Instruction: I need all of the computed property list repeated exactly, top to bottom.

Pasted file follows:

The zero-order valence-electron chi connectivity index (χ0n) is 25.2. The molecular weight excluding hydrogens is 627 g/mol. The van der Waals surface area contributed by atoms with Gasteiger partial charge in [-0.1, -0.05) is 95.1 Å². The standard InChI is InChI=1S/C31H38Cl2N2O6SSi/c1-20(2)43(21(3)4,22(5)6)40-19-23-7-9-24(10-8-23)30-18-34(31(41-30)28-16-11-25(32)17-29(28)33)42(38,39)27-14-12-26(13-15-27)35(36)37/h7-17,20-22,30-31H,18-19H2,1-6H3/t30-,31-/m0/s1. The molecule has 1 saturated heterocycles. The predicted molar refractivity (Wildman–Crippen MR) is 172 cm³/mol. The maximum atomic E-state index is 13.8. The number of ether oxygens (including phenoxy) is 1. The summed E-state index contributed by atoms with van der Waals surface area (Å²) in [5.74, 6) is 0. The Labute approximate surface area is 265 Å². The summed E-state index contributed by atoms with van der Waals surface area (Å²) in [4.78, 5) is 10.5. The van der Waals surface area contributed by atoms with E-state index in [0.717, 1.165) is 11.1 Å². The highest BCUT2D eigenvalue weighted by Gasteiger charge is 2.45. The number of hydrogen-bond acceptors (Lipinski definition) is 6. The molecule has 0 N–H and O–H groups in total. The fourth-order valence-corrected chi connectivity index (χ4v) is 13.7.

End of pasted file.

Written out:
The zero-order valence-electron chi connectivity index (χ0n) is 25.2. The molecular weight excluding hydrogens is 627 g/mol. The van der Waals surface area contributed by atoms with Gasteiger partial charge in [-0.1, -0.05) is 95.1 Å². The standard InChI is InChI=1S/C31H38Cl2N2O6SSi/c1-20(2)43(21(3)4,22(5)6)40-19-23-7-9-24(10-8-23)30-18-34(31(41-30)28-16-11-25(32)17-29(28)33)42(38,39)27-14-12-26(13-15-27)35(36)37/h7-17,20-22,30-31H,18-19H2,1-6H3/t30-,31-/m0/s1. The molecule has 1 saturated heterocycles. The predicted molar refractivity (Wildman–Crippen MR) is 172 cm³/mol. The maximum atomic E-state index is 13.8. The number of ether oxygens (including phenoxy) is 1. The summed E-state index contributed by atoms with van der Waals surface area (Å²) in [5.74, 6) is 0. The Labute approximate surface area is 265 Å². The summed E-state index contributed by atoms with van der Waals surface area (Å²) in [4.78, 5) is 10.5. The van der Waals surface area contributed by atoms with E-state index in [0.717, 1.165) is 11.1 Å². The highest BCUT2D eigenvalue weighted by Gasteiger charge is 2.45. The number of hydrogen-bond acceptors (Lipinski definition) is 6. The molecule has 0 N–H and O–H groups in total. The fourth-order valence-corrected chi connectivity index (χ4v) is 13.7.